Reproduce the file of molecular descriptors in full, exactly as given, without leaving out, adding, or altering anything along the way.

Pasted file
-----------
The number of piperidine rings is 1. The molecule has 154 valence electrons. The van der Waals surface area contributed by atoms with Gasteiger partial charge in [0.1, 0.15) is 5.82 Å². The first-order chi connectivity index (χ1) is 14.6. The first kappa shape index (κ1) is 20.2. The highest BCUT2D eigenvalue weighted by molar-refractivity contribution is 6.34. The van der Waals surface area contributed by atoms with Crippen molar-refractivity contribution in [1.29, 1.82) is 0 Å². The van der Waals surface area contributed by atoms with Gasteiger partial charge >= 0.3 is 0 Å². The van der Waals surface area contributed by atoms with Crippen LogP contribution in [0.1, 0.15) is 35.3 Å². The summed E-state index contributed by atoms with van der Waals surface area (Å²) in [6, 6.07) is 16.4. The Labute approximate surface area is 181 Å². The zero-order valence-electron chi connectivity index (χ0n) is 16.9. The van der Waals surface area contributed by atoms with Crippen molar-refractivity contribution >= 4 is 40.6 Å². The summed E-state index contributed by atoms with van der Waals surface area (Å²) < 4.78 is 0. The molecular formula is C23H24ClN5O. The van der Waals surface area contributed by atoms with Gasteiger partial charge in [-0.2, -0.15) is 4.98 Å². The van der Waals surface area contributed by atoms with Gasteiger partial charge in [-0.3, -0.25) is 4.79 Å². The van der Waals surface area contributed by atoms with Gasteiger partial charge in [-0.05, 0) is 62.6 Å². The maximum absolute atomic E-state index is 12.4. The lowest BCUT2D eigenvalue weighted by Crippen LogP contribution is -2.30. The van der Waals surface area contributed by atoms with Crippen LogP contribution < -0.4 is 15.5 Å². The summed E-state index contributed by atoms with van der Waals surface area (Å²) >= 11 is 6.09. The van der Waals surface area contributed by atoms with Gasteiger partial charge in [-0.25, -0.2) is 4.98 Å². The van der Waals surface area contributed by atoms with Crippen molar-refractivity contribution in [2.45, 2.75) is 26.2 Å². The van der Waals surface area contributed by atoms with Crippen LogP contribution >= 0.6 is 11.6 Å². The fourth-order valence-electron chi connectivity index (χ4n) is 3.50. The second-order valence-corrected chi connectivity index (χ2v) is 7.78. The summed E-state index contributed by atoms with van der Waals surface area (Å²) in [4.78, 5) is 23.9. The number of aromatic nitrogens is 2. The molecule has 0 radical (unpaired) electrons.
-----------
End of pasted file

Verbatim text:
The number of piperidine rings is 1. The molecule has 154 valence electrons. The van der Waals surface area contributed by atoms with Gasteiger partial charge in [0.1, 0.15) is 5.82 Å². The first-order chi connectivity index (χ1) is 14.6. The first kappa shape index (κ1) is 20.2. The highest BCUT2D eigenvalue weighted by molar-refractivity contribution is 6.34. The van der Waals surface area contributed by atoms with Crippen molar-refractivity contribution in [1.29, 1.82) is 0 Å². The van der Waals surface area contributed by atoms with Gasteiger partial charge >= 0.3 is 0 Å². The van der Waals surface area contributed by atoms with Crippen LogP contribution in [0.1, 0.15) is 35.3 Å². The summed E-state index contributed by atoms with van der Waals surface area (Å²) in [6, 6.07) is 16.4. The Labute approximate surface area is 181 Å². The zero-order valence-electron chi connectivity index (χ0n) is 16.9. The van der Waals surface area contributed by atoms with Crippen molar-refractivity contribution >= 4 is 40.6 Å². The summed E-state index contributed by atoms with van der Waals surface area (Å²) < 4.78 is 0. The molecular formula is C23H24ClN5O. The van der Waals surface area contributed by atoms with Gasteiger partial charge in [-0.2, -0.15) is 4.98 Å². The van der Waals surface area contributed by atoms with Gasteiger partial charge in [-0.3, -0.25) is 4.79 Å². The van der Waals surface area contributed by atoms with Gasteiger partial charge in [-0.05, 0) is 62.6 Å². The maximum absolute atomic E-state index is 12.4. The lowest BCUT2D eigenvalue weighted by Crippen LogP contribution is -2.30. The van der Waals surface area contributed by atoms with Crippen LogP contribution < -0.4 is 15.5 Å². The summed E-state index contributed by atoms with van der Waals surface area (Å²) >= 11 is 6.09. The van der Waals surface area contributed by atoms with Gasteiger partial charge in [-0.25, -0.2) is 4.98 Å². The van der Waals surface area contributed by atoms with Crippen molar-refractivity contribution in [2.45, 2.75) is 26.2 Å². The van der Waals surface area contributed by atoms with Crippen LogP contribution >= 0.6 is 11.6 Å². The fourth-order valence-electron chi connectivity index (χ4n) is 3.50. The second-order valence-corrected chi connectivity index (χ2v) is 7.78. The summed E-state index contributed by atoms with van der Waals surface area (Å²) in [4.78, 5) is 23.9. The number of aromatic nitrogens is 2. The molecule has 0 radical (unpaired) electrons.